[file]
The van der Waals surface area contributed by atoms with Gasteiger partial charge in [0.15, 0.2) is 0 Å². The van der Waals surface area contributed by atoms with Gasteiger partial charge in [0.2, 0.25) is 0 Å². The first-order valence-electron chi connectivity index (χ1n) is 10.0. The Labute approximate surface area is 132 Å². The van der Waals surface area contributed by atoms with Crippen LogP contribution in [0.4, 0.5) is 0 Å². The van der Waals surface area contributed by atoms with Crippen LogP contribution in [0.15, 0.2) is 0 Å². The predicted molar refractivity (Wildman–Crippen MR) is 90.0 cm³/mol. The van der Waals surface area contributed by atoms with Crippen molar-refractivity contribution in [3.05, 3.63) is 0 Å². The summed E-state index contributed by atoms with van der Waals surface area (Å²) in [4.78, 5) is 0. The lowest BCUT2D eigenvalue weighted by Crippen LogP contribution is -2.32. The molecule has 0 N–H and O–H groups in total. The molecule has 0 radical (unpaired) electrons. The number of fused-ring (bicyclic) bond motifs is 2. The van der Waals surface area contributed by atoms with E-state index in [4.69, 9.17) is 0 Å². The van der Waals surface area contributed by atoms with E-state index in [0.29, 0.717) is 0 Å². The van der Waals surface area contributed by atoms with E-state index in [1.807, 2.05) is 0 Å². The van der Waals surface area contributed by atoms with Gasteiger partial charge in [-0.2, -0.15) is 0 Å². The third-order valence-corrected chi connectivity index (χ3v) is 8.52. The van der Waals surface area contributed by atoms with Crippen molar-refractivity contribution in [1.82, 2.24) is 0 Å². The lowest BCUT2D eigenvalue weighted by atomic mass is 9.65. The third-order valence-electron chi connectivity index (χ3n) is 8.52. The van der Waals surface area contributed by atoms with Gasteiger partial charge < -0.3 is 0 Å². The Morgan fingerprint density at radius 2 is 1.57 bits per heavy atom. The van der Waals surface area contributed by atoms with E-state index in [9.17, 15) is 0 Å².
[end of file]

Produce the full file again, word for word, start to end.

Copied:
The van der Waals surface area contributed by atoms with Gasteiger partial charge in [0.15, 0.2) is 0 Å². The van der Waals surface area contributed by atoms with Gasteiger partial charge in [0.2, 0.25) is 0 Å². The first-order valence-electron chi connectivity index (χ1n) is 10.0. The Labute approximate surface area is 132 Å². The van der Waals surface area contributed by atoms with Crippen LogP contribution in [0.4, 0.5) is 0 Å². The van der Waals surface area contributed by atoms with Crippen LogP contribution in [0.15, 0.2) is 0 Å². The predicted molar refractivity (Wildman–Crippen MR) is 90.0 cm³/mol. The van der Waals surface area contributed by atoms with Crippen molar-refractivity contribution in [3.05, 3.63) is 0 Å². The summed E-state index contributed by atoms with van der Waals surface area (Å²) in [4.78, 5) is 0. The lowest BCUT2D eigenvalue weighted by Crippen LogP contribution is -2.32. The molecule has 0 N–H and O–H groups in total. The molecule has 0 radical (unpaired) electrons. The number of fused-ring (bicyclic) bond motifs is 2. The van der Waals surface area contributed by atoms with E-state index in [4.69, 9.17) is 0 Å². The van der Waals surface area contributed by atoms with E-state index in [0.29, 0.717) is 0 Å². The van der Waals surface area contributed by atoms with E-state index in [1.807, 2.05) is 0 Å². The van der Waals surface area contributed by atoms with Gasteiger partial charge in [-0.2, -0.15) is 0 Å². The third-order valence-corrected chi connectivity index (χ3v) is 8.52. The van der Waals surface area contributed by atoms with Crippen molar-refractivity contribution in [1.82, 2.24) is 0 Å². The lowest BCUT2D eigenvalue weighted by atomic mass is 9.65. The third-order valence-electron chi connectivity index (χ3n) is 8.52. The van der Waals surface area contributed by atoms with Gasteiger partial charge < -0.3 is 0 Å². The Morgan fingerprint density at radius 2 is 1.57 bits per heavy atom. The van der Waals surface area contributed by atoms with E-state index in [9.17, 15) is 0 Å².